National Immunization Surveys (NIS)
Tracking immunization rates is critical for effective public health measures.
In response to the 1989-1991 measles epidemic, the Clinton administration launched the Children’s Immunization Initiative (1993) to ensure that children were immunized according to Centers for Disease Control and Prevention (CDC) guidelines. In 1994, the CDC’s National Center for Immunization and Respiratory Diseases (NCIRD) began conducting the National Immunization Surveys (NIS), a phone survey to assess vaccine coverage among children. As the number of effective vaccines has grown and the immunization schedule has become longer and more complex, the need for accurate and timely immunization data has only become more important.
NORC has maintained high data quality, even as the surveys expanded and evolved.
Since NORC took over data collection in 2005, the National Immunization Surveys (NIS) have become the largest telephone surveys in the nation. The NIS comprises five surveys. The original, NIS-Child, was followed by the NIS-Teen in 2006 and the NIS-Flu in 2009 to provide weekly estimates of flu vaccination rates for children.In 2021, the surveys were again expanded to include COVID-19 vaccinations for adults and children.
NORC employs an extra step in the family of surveys to ensure the best quality data. First, we call households to identify children in the right age group and ask the parent or guardian for consent to contact their child’s vaccination provider. Because parental report is difficult to obtain and less accurate than a report from the child's provider, we then send the Immunization History Questionnaire directly to the provider to obtain a lifetime history of vaccination. That first telephone survey serves all five parts of the NIS, as households are asked about vaccinations from childhood up through those for COVID-19.
Throughout our tenure, we managed to ensure consistent data quality even as we navigated the transition from a traditional landline phone survey to a hybrid landline-cell phone model and finally to the current cell phone-only survey. We achieved this consistency through sophisticated statistical modeling and a massive effort. The NIS is the largest telephone survey in the nation; in 2020, NORC placed 21 million phone calls.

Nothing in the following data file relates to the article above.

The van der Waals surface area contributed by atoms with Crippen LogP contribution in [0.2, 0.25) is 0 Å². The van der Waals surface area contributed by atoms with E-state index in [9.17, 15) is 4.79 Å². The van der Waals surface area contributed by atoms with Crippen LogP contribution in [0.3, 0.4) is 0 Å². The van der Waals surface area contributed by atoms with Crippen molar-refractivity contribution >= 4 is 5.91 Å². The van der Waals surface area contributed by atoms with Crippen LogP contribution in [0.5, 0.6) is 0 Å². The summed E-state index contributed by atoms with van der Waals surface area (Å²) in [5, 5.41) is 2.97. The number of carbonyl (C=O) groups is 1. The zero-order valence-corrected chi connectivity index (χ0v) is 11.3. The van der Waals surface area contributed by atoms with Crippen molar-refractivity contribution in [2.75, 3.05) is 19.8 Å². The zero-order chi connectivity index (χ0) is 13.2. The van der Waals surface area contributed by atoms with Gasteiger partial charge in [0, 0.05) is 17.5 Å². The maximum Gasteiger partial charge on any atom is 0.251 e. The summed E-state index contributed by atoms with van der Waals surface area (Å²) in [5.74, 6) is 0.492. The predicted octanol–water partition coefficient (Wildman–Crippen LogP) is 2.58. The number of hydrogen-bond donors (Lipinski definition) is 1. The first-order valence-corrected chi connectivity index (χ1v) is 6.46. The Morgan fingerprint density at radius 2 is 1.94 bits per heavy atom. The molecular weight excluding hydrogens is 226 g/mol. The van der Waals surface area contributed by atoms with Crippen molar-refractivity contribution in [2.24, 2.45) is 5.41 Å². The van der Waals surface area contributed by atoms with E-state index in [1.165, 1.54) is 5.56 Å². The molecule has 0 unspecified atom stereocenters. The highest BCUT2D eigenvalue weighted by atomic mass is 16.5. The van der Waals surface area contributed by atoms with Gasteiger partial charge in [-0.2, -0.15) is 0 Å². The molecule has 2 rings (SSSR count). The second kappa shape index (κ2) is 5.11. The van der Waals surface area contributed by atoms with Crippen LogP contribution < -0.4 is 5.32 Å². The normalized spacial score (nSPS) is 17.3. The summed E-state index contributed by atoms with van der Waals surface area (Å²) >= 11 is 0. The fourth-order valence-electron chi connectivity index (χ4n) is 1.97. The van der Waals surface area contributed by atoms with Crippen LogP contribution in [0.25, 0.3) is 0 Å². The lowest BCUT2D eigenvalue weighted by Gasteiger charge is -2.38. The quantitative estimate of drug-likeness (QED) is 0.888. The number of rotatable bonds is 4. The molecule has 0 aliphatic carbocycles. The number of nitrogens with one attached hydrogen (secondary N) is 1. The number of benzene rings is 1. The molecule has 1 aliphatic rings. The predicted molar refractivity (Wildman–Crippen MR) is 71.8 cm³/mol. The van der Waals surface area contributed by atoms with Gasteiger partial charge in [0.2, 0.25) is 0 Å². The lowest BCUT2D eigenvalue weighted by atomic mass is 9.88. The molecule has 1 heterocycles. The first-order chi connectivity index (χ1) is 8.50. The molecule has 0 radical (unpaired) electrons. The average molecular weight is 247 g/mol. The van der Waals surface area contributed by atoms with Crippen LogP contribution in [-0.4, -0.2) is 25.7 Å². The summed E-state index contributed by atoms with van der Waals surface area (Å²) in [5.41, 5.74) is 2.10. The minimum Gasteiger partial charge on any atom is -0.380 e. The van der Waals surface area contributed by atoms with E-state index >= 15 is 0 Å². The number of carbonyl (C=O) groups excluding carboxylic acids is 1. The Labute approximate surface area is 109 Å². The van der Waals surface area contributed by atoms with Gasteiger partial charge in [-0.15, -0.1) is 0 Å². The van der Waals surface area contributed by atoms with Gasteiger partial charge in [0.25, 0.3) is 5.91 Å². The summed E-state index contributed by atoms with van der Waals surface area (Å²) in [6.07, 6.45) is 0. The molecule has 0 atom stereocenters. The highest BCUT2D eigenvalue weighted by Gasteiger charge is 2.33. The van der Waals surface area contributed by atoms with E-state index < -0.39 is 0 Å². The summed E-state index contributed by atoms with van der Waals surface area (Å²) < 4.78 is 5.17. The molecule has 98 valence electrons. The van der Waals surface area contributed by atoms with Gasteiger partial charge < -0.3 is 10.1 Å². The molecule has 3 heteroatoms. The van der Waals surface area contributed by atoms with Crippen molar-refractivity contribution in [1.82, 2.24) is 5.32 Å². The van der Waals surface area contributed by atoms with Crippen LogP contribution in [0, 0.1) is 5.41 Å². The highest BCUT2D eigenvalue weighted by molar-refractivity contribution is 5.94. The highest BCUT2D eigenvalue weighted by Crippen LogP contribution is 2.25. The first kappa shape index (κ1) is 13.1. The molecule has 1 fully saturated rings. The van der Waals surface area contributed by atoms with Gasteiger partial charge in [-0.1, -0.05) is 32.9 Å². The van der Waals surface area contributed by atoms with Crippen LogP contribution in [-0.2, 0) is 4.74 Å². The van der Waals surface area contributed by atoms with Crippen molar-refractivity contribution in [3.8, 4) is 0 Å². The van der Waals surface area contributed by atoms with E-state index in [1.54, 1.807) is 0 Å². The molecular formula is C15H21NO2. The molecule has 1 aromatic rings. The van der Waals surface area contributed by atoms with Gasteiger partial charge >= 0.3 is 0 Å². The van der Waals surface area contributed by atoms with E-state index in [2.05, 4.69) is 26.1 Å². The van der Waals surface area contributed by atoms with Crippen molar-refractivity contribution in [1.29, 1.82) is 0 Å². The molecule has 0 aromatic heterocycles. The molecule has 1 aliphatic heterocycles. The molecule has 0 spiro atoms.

The NIS provides a critical metric of the nation’s health.
Armed with NIS data, policymakers, community leaders, and public health officials track childhood immunizations, identify issues, and better ensure that vulnerable populations are protected against preventable diseases, including polio, mumps, measles, rubella, whooping cough, diphtheria, tetanus, hepatitis A, hepatitis, B, pneumococcal, rotavirus, chickenpox, and influenza.
The NIS reports data for the 50 U.S. states, the District of Columbia, Puerto Rico, the U.S. Virgin Islands, and Guam.
Because the NIS collects race, ethnicity, and other demographic data that most immunization information registries do not, the NIS a major factor in helping the CDC allocate resources for its $5.1 billion Vaccines for Children Program, which provides free vaccines to children who are uninsured, underinsured, Medicaid-eligible or enrolled, and Native Americans.
Are You a Study Participant?
If you have questions or concerns about the National Immunization Surveys or your participation as a survey respondent, please contact us:
Departments, Centers & Programs
Vice PresidentProject Director
Senior Research DirectorAssociate Project Director
Principal Statistical Advisor & Senior FellowPrincipal Statistician
Chief Strategy Officer & Executive Vice PresidentSenior Advisor
Principal StatisticianLead Statistician
Senior Research DirectorManager of Household & PRC Operations
Principal StatisticianDirector for Data Analysis & Delivery
Associate DirectorSurvey Methodologist
Principal StatisticianSenior Staff
Principal StatisticianSenior Staff
Senior StatisticianSenior Staff
Data & Findings
"The Impact of Questionnaire Mode on Estimates of Health Insurance Coverage and Vaccines for Children Program Eligibility in the National Immunization Survey. JSM Proceedings, Survey Research Methods Section. Alexandria, VA: American Statistical Association. 2053-2066." Francis, R., Seeskin, Z. H., Conley, A., Elam-Evans, L. D., Smith, C., Hill, H. A., and Chen, M., 2022. (PDF)
"Estimating County-Level Vaccination Coverage Using Small Area Estimation with the National Immunization Survey-Child.",Seeskin, Z.H., Ganesh, N., Maitra, P., Herman, P., Wolter, K.M., Copeland, K.R., English, E.M., Chen, M.P., Singleton, J.A., Santibanez, T.A., Yankey, D., Elam-Evans, L.D., Sterrett, N., Smith, C.S., Gipson, K. and Meador, S.,2020 (PDF)